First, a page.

Oddly, most of the books I buy on Amazon .com these days are used and from independent bookstores all over the country. Why by a new book when I can buy a use one in excellent shape at a fraction of the price? This market is changing very fast.
An article in the August 18, 2010 Wall Street Journal suggest that independent bookstores might actually make a return with the stumble and possible demise of Barnes & Noble. Based on my experience at Amazon.com and a few bookstores like This Old Book and a delightful used bookstore, Renaissance Book Shop, at the Milwaukee Airport, there are thriving independents out there. The independents that survived the category killing fields have learned to thrive and prosper on-line mostly are merchants on amazon.com. http://online.wsj.com/article/SB10001424052748703824304575435512550936090.html
As stated above, I did not intend to write so much about category killers, e-books, Barnes & Noble, and such. I had simply wanted to express some observations about the shopping in chain stores versus independent shops. I realized some differences when I visited This Old Book in Grayslake.
There is a certain comfort in walking into any chain from Starbucks and Panera to Loews and TJ Maxx. The look and feel is the same. Independents vary much more dramatically. Chains have the same décor, lighting, offerings, displays, music, and uniforms that the employees wear. Independent stores can be lighter or darker, have vastly different shelving and layouts. Employees probably do not wear the same uniforms.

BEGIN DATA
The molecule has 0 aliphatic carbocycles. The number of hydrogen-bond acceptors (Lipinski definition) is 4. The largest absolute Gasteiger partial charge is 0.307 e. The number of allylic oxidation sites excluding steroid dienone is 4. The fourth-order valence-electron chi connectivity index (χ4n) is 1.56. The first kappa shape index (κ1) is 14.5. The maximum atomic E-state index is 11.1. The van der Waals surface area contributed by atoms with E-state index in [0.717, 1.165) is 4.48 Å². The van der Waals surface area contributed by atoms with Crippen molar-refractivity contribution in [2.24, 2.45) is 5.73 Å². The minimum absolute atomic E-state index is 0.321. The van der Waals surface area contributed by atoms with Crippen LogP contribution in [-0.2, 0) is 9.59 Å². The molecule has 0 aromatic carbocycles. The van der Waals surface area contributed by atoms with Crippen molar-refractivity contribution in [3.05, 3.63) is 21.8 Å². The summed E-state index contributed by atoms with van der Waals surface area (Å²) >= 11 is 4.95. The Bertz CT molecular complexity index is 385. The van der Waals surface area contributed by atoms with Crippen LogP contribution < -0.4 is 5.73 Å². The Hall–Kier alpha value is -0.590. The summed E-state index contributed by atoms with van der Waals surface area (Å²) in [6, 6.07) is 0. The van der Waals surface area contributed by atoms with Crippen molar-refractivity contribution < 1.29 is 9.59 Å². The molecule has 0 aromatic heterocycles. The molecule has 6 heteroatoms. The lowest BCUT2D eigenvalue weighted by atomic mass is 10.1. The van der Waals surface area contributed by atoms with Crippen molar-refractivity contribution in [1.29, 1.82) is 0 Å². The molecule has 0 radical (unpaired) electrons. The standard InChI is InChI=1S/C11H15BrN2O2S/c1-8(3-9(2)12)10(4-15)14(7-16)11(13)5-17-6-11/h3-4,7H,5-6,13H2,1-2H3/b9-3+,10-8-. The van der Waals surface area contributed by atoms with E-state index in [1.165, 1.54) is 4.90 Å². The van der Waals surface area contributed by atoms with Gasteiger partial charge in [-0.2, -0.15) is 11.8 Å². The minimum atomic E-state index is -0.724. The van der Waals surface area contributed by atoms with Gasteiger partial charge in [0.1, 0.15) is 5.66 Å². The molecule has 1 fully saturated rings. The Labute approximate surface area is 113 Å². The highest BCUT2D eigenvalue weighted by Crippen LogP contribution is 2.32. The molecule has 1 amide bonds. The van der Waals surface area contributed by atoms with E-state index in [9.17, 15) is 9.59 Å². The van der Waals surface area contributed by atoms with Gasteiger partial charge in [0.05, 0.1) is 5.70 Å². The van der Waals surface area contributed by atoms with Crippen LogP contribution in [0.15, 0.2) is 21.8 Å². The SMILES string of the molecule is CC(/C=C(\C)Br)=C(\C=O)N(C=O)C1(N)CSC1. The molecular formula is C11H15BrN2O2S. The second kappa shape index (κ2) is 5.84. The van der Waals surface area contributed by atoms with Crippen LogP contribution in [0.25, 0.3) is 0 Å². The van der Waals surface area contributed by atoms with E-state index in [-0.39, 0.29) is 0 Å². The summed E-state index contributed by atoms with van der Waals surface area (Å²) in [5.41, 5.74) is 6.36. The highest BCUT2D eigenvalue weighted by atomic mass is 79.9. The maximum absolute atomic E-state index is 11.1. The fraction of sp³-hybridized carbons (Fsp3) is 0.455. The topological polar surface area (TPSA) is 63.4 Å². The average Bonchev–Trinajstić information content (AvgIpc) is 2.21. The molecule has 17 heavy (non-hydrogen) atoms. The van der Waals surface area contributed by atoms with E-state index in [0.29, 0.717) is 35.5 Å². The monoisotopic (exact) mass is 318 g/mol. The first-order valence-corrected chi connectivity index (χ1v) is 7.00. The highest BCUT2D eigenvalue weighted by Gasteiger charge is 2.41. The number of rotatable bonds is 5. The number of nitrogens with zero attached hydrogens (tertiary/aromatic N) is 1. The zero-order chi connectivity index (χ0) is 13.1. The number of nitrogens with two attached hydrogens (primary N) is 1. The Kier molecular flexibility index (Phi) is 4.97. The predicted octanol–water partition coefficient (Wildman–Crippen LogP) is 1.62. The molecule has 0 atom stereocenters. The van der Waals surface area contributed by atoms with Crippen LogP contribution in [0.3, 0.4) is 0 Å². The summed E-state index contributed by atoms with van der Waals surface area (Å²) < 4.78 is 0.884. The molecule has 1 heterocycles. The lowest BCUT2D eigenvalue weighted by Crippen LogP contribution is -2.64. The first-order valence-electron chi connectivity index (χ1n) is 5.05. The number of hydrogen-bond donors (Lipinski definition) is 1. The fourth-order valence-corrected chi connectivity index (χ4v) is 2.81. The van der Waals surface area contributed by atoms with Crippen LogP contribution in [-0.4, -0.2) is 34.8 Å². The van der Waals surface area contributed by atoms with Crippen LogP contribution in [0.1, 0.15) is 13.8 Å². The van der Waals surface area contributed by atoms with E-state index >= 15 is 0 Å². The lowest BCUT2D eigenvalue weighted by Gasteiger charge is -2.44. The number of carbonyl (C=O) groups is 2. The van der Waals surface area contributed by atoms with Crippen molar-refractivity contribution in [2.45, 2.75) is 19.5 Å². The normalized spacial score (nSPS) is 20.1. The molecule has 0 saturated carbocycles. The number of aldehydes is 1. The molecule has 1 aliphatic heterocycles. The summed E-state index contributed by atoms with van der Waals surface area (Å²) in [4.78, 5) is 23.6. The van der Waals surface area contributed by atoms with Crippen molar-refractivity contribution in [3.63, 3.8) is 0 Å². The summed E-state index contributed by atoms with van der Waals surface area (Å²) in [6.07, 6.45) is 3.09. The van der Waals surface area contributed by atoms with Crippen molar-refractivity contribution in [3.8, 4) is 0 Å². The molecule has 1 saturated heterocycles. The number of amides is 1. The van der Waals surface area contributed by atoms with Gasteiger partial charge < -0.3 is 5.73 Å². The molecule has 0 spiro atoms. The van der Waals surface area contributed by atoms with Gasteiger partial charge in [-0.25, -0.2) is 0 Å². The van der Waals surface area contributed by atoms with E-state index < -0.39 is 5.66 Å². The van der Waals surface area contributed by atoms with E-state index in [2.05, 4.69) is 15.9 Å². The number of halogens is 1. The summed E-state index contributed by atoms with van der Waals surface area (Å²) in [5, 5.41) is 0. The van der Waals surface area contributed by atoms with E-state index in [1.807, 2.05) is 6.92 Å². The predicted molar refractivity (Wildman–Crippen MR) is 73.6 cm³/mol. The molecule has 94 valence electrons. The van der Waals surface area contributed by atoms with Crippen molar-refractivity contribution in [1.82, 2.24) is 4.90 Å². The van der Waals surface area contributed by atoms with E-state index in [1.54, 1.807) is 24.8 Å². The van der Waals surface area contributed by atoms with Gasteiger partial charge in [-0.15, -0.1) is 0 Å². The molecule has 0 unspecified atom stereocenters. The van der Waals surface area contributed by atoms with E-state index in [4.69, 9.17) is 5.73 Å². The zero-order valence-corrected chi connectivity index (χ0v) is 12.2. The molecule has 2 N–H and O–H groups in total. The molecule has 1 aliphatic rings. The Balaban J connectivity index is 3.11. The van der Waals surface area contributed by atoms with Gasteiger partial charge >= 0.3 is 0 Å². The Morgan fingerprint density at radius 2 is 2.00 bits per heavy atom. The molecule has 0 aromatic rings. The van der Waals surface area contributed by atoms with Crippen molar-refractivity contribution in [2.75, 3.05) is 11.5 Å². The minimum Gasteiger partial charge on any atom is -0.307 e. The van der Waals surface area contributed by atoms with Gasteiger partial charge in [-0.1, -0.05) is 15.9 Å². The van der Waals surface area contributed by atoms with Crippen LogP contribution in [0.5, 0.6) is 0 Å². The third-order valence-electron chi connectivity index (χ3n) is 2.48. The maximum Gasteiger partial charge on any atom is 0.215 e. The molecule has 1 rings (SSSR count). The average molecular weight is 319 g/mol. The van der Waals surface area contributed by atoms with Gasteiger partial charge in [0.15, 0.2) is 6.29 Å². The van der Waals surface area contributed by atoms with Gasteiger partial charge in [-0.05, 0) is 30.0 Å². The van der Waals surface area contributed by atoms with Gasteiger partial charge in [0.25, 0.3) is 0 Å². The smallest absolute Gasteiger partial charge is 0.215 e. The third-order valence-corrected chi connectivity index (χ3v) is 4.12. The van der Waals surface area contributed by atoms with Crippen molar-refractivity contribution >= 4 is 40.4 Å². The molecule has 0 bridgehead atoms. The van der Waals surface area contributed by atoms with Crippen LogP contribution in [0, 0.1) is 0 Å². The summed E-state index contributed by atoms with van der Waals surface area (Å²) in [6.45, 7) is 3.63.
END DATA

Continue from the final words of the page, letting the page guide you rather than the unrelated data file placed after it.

The biggest difference, and I had forgotten all about this, is the interaction with an “associate” versus an owner. The associate of a chain store will try to help you. They will listen to you and then help you find want you want or need. If asked they will recommend an alternative or two. They are doing their job. When the chain has good hiring practices, good training, and inspired managers, the experience can be very nice indeed.
In an independent, all of the above can definitely be true. Owners are very interested in helping you find what you want. They are very interested in not only helping you but in getting you make a purchase. When I was being shown around This Old Book, I was interested in some old maps. I found some reasonable priced old, school book style, maps of Mexico, Central America, and South America. I was leaning toward buying one with the goal of framing it and hanging in my office as a reminder of the places I have visited and grown fond of. The owner, Dick Navarre, saw my interest and did what many owners would do. He told me that I didn’t really want to by those cheaper plainer antique maps and steered me more expensive and admittedly better looking antique maps. He lost a $20 sale by pushing a $75-120 one.
I really had forgotten how independents push sales. Chain stores often facilitate sales without pressure. I realized that I liked the latter approach much more. The down side of chain stores, when not adequately staffed and managed, is that low pressure sales can easily become a problem of not being able to find someone:
1. To help youNow don’t get me wrong, I was not upset in any way with Dick Navarre. He was quite nice and, as stated before, I will return to his shop and spend some money there. I was simply surprised by a practice that I had all but forgotten about. It made me remember the individually owned clothing stores where the owner would welcome you and really not let you leave until he made a sale. To find that kind of sales approach you have to go to a certain kind of car dealership.
2. Knowledgeable and conscientious to help you
3. To take your payment so you can leave.